1 Chapter 5 is about the fourth main source of law: the United States Constitution. Technically, the fourth main source of law is both the federal constitution and the state constitutions, but this course is too brief for us to learn anything about the state constitutions. Instead, we will try to delve into the federal constitution a bit and understand how it affects U.S. law a bit better. In law school, you will take a whole course on constitutional law in your first year as a law student. We have one chapter.
2 Before the constitution was drafted or even imagined, the United States were governed by a different document called the “Articles of Confederation.” The Articles of Confederation were written in 1776-1777, and became the working constitution, even though the weren’t ratified by the 13 colonies until 1781. Ratified means approved. When a constitutional document is RATIFIED, it goes into EFFECT. So the Articles of Confederation went into effect in 1781. They were replaced by the U.S. Constitution in June of 1788. There were two main problems with the Articles of Confederation. First, the federal government had no ability to raise money. Second, the States were imposing import taxes on each others’ products. The so-called “Philadelphia convention” met in May 1787 with the intention of MODIFYING the Articles of Confederation to address these two problems. But after discussions had continued for a bit, most of the delegates began to feel that it would be better to write a new constitution from scratch, and to significantly change the structure and powers of the U.S. federal government. Initially, they decided to keep their discussions and debates secret, so that all the delegates could speak freely about the wide-ranging possibilities for how the new government could be structured.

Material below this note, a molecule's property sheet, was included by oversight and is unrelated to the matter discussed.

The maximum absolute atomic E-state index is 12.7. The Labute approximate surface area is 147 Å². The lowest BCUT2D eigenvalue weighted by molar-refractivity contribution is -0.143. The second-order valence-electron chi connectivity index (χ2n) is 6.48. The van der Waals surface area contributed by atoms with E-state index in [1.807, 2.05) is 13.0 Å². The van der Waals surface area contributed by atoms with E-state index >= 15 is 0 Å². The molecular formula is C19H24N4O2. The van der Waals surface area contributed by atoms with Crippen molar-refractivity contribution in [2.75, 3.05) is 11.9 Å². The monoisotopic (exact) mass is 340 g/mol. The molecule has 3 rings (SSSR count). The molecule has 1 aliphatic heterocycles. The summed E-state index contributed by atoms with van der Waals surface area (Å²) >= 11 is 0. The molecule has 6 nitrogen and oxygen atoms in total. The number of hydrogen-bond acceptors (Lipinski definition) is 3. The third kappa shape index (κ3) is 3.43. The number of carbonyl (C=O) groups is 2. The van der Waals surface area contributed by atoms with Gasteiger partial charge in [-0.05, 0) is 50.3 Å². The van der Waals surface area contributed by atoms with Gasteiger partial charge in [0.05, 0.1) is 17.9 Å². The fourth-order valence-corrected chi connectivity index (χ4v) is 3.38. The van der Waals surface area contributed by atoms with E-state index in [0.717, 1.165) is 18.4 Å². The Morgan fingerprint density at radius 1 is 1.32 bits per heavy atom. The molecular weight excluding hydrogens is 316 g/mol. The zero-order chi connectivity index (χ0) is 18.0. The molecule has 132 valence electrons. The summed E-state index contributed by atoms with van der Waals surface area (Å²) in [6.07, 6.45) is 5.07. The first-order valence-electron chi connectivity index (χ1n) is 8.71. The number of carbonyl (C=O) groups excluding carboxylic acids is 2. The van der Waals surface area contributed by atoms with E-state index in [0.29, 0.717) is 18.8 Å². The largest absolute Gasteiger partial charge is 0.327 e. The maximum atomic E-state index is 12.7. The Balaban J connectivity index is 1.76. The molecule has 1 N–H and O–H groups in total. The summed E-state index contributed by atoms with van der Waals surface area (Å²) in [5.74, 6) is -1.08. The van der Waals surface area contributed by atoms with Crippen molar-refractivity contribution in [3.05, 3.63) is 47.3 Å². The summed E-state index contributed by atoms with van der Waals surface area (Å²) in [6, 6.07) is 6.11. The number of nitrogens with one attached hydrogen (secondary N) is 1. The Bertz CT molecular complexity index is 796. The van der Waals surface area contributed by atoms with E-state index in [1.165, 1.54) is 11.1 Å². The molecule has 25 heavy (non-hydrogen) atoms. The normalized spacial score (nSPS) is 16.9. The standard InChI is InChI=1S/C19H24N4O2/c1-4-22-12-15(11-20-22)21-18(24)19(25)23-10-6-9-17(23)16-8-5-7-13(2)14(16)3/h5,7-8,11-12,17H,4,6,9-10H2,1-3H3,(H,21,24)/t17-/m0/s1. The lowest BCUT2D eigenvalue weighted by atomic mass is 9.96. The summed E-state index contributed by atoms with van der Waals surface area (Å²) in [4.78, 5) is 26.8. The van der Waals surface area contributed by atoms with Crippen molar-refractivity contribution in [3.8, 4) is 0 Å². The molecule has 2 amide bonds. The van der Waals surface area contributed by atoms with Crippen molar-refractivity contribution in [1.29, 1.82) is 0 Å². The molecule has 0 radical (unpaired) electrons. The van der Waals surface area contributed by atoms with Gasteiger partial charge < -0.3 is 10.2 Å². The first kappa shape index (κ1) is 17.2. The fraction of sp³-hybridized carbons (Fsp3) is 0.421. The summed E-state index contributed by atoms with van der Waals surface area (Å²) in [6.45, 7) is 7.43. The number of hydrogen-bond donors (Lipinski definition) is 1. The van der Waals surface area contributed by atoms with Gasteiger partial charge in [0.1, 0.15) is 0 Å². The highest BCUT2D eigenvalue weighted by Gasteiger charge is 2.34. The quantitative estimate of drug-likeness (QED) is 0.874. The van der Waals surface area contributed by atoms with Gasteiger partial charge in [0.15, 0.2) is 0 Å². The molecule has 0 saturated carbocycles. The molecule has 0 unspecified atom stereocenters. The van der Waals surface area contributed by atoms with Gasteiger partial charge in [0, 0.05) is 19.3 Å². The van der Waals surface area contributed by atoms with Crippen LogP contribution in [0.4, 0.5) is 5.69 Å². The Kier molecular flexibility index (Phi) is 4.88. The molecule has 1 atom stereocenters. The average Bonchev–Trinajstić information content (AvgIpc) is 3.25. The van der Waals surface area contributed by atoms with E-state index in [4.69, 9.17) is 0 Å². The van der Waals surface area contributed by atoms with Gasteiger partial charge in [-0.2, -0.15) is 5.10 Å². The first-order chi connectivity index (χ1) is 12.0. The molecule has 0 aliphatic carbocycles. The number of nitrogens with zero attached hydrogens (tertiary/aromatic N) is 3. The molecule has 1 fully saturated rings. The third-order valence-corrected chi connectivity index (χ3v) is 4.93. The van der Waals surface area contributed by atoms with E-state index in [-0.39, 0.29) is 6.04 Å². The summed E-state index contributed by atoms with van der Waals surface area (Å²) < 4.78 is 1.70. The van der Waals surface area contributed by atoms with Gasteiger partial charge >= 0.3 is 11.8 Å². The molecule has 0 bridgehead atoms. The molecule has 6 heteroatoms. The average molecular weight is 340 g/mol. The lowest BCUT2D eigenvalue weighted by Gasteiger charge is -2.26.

3 Go straight to this: In order to persuade the states, and especially the anti-federalists, to agree to the creation of a national government that would have the power to tax, the power to raise an army, the power to pass laws, and the power to regulate interstate commerce, the framers of the constitution deliberately made the federal government WEAK in two important ways. One, each of the three BRANCHES of the federal government would have check and balance controls over the other two. Essentially, this meant that in order for the federal government to take some action or pursue some policy, opinion would have to be relatively unanimous among the three branches that such action was a good idea. Squabbling would create INACTION. ACTION would require unanimity, or something close to it. Article I created the U.S. Congress, Article II created the office of the president, and Article III created the U.S. Supreme Court.